1. Margie I really appreciate your book suggestions...I love the Louise Penny mystery series and am waiting for her new novel...Mr. HB read 15 Dogs as he borrowed it from a co-worker....I am hopeful that The Nest is a good not know anything about H is the Hawk but will investigate that title...thank you!

  2. I too loved reading, still do. Can easily get lost in a good book. I remember a teacher saying about me that I would read anything, including bus tickets! My great teen passion was The Beatles, Paul being my favourite too - I actually got to kiss Paul when he visited Australia 20 years ago (I'm still smiling about it!). We visited your beautiful city a month ago when passing on a cruise to Alaska, only got to drive around in a bus but did get to see the amazing Butchart Gardens. We visited once before but missed the gardens that time.

    1. Ooh a kiss from Paul...I am seriously envious!
      Happy to hear that you visited our city and Butchart Gardens is a beautiful garden...there are so many other great gardens too....Royal Roads, Abkhazi, Government House to name a few. Cruise ships come in every week bringing thousands of travellers to our city and we love to drive down to the dock and look at the enormous ocean liners!

  3. What a delicious and diverse post today, thank you for all that!
    Yes, I'm a reader although I was slow to learn to read as a child, but once onto Famous Five books there was no stopping me. My favourite Enid Blyton books, though, were Six Cousins at Mistletoe Farm and Six Cousins Again, which was really a social statement about town mouse/country mouse, town children going to stay with their country cousins and the corners being knocked off both lots of cousins, learning from each other. I also loved the Lorna Hill ballet books, starting with A Dream of Sadler's Wells. A gorgeous series and, a few years ago, I read the first five in the series again - after the first five, quality begins to suffer, but the first five are still very good reads. Another book I loved as a young teenager was Frances Fullerton Neilson's Look to the New Moon, an American teenage novel set in Georgian and in Maine. I was also a great reader of children's encyclopaedias!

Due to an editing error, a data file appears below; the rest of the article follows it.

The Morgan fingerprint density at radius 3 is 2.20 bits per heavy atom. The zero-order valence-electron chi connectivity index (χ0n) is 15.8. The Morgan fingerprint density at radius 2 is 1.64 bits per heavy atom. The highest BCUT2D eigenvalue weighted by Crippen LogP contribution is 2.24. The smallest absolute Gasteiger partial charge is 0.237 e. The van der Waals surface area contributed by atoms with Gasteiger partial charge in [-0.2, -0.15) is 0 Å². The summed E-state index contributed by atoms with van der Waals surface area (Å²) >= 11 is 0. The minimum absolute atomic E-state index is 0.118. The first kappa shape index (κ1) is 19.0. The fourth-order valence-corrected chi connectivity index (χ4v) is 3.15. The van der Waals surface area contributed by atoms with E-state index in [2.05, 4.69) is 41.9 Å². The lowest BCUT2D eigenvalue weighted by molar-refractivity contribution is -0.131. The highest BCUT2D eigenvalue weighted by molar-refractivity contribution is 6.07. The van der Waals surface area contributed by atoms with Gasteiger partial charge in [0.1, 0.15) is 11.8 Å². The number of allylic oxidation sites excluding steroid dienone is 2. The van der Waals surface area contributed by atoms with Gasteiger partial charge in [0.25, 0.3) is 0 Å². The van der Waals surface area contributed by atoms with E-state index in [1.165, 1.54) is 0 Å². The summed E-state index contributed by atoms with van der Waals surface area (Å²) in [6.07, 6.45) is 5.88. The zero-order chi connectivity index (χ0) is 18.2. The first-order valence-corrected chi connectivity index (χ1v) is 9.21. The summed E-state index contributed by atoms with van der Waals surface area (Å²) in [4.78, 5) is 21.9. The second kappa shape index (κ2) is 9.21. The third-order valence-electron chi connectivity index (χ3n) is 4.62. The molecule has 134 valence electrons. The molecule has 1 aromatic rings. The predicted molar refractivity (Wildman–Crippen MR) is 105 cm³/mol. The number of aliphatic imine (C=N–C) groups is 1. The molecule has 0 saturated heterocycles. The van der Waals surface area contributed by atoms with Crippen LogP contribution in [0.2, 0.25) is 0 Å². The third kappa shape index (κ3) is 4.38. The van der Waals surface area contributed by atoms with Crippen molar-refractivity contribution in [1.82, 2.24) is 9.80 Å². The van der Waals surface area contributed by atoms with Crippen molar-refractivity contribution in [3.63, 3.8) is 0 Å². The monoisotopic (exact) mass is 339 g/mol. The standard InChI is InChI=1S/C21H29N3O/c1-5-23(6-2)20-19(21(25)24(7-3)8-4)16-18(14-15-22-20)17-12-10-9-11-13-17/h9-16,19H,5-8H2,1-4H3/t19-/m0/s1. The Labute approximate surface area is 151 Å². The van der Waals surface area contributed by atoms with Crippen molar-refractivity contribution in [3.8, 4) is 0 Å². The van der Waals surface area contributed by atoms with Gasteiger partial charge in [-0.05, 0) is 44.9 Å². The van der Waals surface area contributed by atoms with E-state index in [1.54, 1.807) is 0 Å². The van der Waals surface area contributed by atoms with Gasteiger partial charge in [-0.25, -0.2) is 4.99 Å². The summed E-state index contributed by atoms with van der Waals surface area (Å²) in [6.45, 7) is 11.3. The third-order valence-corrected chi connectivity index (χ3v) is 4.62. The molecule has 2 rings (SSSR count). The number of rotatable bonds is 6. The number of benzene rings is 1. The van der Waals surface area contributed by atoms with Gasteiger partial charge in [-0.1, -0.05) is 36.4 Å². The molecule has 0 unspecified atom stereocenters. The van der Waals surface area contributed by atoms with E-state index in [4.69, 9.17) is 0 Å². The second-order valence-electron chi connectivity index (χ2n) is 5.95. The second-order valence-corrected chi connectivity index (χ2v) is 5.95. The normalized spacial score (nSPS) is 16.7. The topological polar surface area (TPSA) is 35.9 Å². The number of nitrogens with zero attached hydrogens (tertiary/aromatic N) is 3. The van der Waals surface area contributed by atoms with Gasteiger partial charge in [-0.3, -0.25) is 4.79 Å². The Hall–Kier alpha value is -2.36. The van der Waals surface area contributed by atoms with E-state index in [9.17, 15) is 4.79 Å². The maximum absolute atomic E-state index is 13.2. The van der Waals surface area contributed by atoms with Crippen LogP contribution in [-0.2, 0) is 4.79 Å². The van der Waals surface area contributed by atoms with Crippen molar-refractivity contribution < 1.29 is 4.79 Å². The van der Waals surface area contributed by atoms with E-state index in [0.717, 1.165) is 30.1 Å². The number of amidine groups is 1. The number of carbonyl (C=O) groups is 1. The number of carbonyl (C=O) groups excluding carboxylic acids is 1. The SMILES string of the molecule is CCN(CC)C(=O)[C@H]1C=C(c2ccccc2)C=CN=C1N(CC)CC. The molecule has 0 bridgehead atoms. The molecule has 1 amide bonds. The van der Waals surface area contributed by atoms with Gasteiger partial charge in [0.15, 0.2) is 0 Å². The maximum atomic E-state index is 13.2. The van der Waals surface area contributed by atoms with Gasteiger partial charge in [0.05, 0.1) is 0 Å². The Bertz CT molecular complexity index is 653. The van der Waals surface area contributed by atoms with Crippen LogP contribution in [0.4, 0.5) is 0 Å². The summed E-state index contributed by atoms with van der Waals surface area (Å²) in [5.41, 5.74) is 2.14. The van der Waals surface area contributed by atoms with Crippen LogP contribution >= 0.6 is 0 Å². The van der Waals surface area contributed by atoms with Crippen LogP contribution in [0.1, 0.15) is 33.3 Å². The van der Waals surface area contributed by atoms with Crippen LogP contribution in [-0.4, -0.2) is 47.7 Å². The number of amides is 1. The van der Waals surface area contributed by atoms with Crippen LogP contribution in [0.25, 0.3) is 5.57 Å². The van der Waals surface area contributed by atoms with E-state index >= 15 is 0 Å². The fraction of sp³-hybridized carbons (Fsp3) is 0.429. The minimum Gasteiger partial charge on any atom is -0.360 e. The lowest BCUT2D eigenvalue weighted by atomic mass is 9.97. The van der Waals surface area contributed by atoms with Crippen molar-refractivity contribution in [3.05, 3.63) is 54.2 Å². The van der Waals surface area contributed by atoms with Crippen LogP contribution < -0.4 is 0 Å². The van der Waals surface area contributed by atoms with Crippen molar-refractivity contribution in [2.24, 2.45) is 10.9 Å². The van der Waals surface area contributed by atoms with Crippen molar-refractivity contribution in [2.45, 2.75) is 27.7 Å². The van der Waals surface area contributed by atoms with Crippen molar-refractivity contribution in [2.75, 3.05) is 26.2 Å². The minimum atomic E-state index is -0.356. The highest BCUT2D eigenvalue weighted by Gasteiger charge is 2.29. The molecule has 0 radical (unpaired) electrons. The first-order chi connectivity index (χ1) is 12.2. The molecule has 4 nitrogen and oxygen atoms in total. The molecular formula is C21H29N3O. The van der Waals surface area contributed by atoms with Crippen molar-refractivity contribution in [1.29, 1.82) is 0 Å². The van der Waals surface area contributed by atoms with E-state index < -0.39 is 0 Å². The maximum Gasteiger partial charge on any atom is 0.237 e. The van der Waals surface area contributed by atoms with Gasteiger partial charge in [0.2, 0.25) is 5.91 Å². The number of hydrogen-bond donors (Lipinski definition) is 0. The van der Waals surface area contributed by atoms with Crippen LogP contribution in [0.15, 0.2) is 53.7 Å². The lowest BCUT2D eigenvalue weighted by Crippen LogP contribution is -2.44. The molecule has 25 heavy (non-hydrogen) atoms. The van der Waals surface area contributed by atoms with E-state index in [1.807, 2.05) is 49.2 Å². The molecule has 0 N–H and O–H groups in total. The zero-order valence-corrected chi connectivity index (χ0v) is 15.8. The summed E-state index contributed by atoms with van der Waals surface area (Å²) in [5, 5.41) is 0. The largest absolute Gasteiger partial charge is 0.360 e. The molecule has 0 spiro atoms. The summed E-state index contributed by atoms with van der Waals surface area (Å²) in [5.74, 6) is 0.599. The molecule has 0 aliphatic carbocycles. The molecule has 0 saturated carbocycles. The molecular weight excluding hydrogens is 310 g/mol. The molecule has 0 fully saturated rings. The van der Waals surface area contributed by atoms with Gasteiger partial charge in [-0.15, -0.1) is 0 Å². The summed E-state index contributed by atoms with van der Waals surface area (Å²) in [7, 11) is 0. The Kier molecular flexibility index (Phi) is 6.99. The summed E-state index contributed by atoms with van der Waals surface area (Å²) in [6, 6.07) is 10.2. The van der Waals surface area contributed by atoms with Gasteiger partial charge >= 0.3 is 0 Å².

Right now I'm reading one non-fiction and one fiction book. The non-fiction is The Long Weekend, the English Country House between the wars, but historian, Adrian Tinniswood and the fiction is Kathleen Tessaro's latest novel, Rare Object.
    Margaret P

    1. Your recollections of reading books feels similar to my experience...the country mouse cousins books sound like fun too.
      Oh exciting I did not know Kathleen Tessaro had a new book out!! I really have enjoyed her other books...that one is going on my list! Thank you!

    2. Oh I'll have to look for that "The Long Weekend" - I just finished a book about a series of 5 British Housekeepers in the great houses from about 1820 through to the current age - all non-fiction. Boy did they have tough lives, nothing glamorous at all!

    3. Margie, I've read the book on housekeepers, too. Excellent, wasn't it? One was the mother of writer, H G Wells, was she not?
      The Long Weekend is a good read but the book is physically heavy although it's not really a large book. Also, while I love the writing I do feel that there could've been a few more illustrations (photographs), especially when some readers mightn't be familiar with some of the properties mentioned. I am about half way through the book and up the stage of the advent of the interior decorator, people such as Nancy Lancaster and Syrie Maugham, and it wasn't all doom and gloom with houses being pulled down because the owners could not longer afford their upkeep. Some people were seriously wealthy and had new properties built, or had add-ons, such as the Courthaulds at Eltham Palace, Art Deco appended to an historic castle. I do recommend it is you are interested in the English Country House between the two world wars.